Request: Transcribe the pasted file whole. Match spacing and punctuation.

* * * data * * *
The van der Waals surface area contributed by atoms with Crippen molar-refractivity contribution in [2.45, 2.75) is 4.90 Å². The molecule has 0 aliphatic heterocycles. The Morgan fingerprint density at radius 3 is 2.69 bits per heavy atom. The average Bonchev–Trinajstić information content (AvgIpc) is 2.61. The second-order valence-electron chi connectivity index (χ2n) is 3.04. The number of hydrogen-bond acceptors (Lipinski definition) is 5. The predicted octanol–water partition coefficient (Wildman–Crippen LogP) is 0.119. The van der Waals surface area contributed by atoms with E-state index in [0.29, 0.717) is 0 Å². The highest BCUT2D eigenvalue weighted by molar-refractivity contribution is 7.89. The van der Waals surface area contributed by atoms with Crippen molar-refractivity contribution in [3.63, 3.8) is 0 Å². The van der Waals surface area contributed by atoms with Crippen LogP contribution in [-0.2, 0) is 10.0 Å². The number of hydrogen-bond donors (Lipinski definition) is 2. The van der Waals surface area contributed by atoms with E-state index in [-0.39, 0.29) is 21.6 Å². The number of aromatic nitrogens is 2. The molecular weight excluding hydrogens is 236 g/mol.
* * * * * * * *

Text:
The van der Waals surface area contributed by atoms with Crippen molar-refractivity contribution in [2.45, 2.75) is 4.90 Å². The molecule has 0 aliphatic heterocycles. The Morgan fingerprint density at radius 3 is 2.69 bits per heavy atom. The average Bonchev–Trinajstić information content (AvgIpc) is 2.61. The second-order valence-electron chi connectivity index (χ2n) is 3.04. The number of hydrogen-bond acceptors (Lipinski definition) is 5. The predicted octanol–water partition coefficient (Wildman–Crippen LogP) is 0.119. The van der Waals surface area contributed by atoms with E-state index in [0.29, 0.717) is 0 Å². The highest BCUT2D eigenvalue weighted by molar-refractivity contribution is 7.89. The van der Waals surface area contributed by atoms with Crippen molar-refractivity contribution in [3.63, 3.8) is 0 Å². The van der Waals surface area contributed by atoms with Crippen LogP contribution in [-0.2, 0) is 10.0 Å². The number of hydrogen-bond donors (Lipinski definition) is 2. The van der Waals surface area contributed by atoms with E-state index in [-0.39, 0.29) is 21.6 Å². The number of aromatic nitrogens is 2. The molecular weight excluding hydrogens is 236 g/mol.